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Sustainable synthetic fuels for a cleaner, greener planet

2 October 2019
Europe at night viewed from space with city lights showing human activity in Germany, France, Spain, Italy and other countries, 3d rendering of planet Earth, elements from NASA (
Europe at night viewed from space with city lights showing human activity in Germany, France, Spain, Italy and other countries, 3d rendering of planet Earth, elements from NASA (

Global warming is beyond doubt. A recent United Nations report notes climate change is devastating our seas and frozen regions. Governments need to act fast. Experts are calling for deep, immediate cuts to carbon emissions. Cardiff scientists are leading the quest for alternatives to fossil fuels.

Here, Professor Duncan Wass, Director of Cardiff Catalysis Institute (CCI), examines how the creation of sustainable synthetic fuels could help to reduce humanity’s destructive impact on the planet.

“The latest report from the UN’s International Panel on Climate Change – the third in a year – reinforces an urgent call for action on climate change that touches all our lives.

Adjusting political and public attitudes to energy use, vehicle change, flying and a host of other human activities will take decades. But much of the underlying science that can help to build a cleaner, greener planet is already to hand.

Our team of specialists at CCI are focused on finding new ways of developing sustainable synthetic fuels. They can be made using carbon captured from the air, from biological material – such as waste from forestry or farming – or from processing existing biofuels, such as ethanol.

As clean energy, synthetic fuels are ideally placed to help the transport sector reduce its reliance on fossil fuels and meet “net-zero” greenhouse gas emission goals.

A recently published policy briefing by the Royal Society has set out how society might begin to transition to more sustainable fuels over the next 20 years.

A key advantage of synthetic fuels is that they have an energy density similar to conventional fuels for transportation, so can be a drop-in replacement without the need to invest in infrastructure such as charging points for electric cars.

Major challenges exist. Processes to produce such fuels are not yet competitive with conventional fuels. And production costs are high – between two to five times as expensive as wholesale fossil fuel prices.

My colleague, Regius Professor of Chemistry Graham Hutchings CBE FRS, chaired the report’s steering group. In his summary, he highlights the fact that the UK already has the research skills and capacity to improve many of the process steps such as in catalysis and biotechnology, and to provide a further area of UK leadership in low-carbon energy.

Graham writes: “While there is no silver bullet for meeting the government’s net-zero ambitions, investing in technologies now which can reduce our reliance on fossil fuels will be vital to realising those goals.”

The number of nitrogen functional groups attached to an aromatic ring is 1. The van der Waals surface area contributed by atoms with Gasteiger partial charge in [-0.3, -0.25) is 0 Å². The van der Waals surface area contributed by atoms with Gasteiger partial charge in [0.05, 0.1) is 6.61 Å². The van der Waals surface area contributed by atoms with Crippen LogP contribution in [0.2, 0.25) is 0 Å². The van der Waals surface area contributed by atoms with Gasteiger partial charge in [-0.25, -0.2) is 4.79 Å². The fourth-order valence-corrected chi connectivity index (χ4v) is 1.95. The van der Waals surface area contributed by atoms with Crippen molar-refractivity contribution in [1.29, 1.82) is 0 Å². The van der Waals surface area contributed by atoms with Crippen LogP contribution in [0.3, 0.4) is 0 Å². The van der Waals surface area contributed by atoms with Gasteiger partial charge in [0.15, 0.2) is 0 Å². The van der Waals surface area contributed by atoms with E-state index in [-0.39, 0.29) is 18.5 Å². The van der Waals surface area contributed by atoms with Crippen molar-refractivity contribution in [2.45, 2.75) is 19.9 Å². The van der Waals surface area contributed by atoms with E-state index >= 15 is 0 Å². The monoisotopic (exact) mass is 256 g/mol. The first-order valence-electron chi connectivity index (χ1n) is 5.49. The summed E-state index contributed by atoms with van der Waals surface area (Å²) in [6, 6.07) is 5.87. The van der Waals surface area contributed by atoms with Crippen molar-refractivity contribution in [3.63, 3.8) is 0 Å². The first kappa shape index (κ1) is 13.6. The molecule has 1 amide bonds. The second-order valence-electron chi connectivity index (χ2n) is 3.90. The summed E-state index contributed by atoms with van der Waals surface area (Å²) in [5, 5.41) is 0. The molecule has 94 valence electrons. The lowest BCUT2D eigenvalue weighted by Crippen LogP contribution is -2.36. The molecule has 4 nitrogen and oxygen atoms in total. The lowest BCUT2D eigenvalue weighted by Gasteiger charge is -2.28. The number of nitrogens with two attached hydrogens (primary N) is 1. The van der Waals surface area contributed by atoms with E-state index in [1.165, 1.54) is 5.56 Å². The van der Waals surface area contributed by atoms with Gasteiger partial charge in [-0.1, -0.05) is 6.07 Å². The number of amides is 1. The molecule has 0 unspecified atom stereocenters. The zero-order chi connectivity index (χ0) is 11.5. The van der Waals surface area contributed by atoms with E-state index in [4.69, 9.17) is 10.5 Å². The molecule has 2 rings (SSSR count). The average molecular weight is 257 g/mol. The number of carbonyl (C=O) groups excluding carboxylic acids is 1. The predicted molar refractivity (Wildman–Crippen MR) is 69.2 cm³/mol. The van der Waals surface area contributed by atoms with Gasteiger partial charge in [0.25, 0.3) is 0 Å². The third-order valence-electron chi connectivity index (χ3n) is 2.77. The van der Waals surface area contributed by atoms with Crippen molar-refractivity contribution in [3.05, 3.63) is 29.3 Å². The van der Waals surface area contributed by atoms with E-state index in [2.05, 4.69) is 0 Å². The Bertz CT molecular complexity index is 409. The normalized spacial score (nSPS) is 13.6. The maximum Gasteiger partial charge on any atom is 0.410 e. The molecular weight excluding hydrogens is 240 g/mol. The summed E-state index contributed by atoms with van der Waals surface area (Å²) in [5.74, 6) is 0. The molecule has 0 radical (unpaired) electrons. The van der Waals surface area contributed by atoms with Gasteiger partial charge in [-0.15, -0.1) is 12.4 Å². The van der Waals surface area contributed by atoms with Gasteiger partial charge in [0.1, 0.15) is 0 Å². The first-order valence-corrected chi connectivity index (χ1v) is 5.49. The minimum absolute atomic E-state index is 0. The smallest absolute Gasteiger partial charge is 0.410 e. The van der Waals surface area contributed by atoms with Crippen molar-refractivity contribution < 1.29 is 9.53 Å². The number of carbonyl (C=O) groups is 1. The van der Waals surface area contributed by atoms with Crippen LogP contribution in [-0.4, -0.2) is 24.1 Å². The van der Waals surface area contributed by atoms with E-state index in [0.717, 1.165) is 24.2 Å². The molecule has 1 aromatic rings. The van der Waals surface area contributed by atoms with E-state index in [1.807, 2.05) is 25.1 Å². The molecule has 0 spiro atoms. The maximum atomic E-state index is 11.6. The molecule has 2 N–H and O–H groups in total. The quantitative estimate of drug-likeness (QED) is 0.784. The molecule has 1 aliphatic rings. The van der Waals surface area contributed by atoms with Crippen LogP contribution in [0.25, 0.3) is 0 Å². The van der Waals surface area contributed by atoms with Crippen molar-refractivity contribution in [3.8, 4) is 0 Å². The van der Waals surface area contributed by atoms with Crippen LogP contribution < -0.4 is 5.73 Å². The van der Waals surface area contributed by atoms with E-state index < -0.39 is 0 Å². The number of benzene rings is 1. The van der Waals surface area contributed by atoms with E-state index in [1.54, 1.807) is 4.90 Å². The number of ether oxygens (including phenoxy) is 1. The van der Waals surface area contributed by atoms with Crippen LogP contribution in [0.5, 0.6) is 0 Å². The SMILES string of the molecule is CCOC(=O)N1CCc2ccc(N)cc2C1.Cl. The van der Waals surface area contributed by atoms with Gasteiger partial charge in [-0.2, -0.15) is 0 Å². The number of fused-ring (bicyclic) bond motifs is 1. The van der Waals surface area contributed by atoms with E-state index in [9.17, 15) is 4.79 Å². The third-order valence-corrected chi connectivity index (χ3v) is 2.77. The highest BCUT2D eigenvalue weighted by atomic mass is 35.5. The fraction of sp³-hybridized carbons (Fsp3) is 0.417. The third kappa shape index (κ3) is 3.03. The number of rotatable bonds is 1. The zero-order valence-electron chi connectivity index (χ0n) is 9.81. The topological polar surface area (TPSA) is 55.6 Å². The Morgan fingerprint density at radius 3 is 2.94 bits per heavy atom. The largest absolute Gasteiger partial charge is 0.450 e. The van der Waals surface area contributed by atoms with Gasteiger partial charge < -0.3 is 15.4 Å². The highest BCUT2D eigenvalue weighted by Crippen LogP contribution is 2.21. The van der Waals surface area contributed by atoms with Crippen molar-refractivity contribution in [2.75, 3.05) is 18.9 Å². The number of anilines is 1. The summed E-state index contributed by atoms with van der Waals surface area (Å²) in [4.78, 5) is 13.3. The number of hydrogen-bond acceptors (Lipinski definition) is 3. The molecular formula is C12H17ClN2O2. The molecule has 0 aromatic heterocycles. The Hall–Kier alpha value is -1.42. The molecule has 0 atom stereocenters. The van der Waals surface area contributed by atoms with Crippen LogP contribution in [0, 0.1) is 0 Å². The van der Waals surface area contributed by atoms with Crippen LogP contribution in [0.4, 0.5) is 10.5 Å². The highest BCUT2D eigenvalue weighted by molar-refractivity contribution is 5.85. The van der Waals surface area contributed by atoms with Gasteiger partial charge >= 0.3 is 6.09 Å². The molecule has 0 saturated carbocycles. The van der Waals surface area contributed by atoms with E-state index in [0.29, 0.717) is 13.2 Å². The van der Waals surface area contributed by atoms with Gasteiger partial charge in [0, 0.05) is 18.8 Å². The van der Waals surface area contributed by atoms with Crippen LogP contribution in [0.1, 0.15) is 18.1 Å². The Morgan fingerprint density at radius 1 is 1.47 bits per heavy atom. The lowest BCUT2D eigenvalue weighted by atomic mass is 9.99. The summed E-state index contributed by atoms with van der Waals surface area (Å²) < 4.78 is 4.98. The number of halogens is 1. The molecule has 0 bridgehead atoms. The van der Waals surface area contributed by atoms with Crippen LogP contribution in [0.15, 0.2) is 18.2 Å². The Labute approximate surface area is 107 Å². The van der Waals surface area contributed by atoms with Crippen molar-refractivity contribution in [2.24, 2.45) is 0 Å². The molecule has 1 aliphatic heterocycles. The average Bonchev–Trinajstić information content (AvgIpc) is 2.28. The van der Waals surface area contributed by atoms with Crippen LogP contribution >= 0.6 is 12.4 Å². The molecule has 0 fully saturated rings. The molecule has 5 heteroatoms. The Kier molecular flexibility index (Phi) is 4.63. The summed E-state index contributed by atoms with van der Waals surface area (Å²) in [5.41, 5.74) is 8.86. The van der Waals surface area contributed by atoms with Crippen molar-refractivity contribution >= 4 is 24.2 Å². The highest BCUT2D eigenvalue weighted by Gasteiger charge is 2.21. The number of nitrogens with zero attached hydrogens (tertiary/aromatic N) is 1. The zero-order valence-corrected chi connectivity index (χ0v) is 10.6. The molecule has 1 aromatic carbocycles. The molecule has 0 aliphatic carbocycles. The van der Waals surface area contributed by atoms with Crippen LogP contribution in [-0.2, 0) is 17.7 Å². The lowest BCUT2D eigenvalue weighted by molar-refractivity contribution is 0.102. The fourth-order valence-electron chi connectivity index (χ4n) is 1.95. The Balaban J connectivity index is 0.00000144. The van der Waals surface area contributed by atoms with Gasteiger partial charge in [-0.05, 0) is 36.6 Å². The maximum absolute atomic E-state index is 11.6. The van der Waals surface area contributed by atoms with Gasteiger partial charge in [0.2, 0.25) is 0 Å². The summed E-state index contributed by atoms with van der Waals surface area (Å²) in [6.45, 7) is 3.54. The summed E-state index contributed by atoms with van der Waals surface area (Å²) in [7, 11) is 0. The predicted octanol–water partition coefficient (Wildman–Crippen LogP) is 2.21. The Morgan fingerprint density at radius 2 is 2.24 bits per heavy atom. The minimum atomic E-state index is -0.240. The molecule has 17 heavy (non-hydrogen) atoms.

The briefing acknowledges sustainable synthetic fuels could prove to be a crucial halfway house on the road to zero emissions.

Professor Matthew Davidson, Deputy Chair of the Synthetic fuels steering group that produced the report, believes synthetic fuels could offer an interim solution by ‘defossilising’ difficult to address transport modes such as aviation.

“These fuels have the advantage of using known technologies and existing infrastructure.
Further research will be required to bring down costs and increase efficiencies of synthetic fuel production – they are currently more expensive than fossil fuels and will require large amounts of cheap sustainable electricity.”

The key to the competitive production of synthetic fuels is catalysis. As Director of Cardiff Catalysis Institute – one of the UK’s leading research institutes for catalysis research – we lead research in the field. Our projects range from the conversion of bioethanol to drop-in replacements for petrol, to the capture and conversion of carbon dioxide to liquid fuels.

Cardiff University is making a long-term commitment to Cardiff Catalysis Institute by investing in a brand new, internationally leading Translational Research Facility.

Here, we will continue to build long-standing collaborations with industry partners, allowing us to translate crucial catalysis technology from academic research directly into cleaner, greener industrial processes, including sustainable synthetic fuels.”

In the decades to come, catalysis may well prove to be the 21st century’s most sustainable technology. The Translational Research Facility is due to open in 2021. As we face a growing climate emergency, the doors cannot swing open a moment too soon.”

Royal Society policy briefing: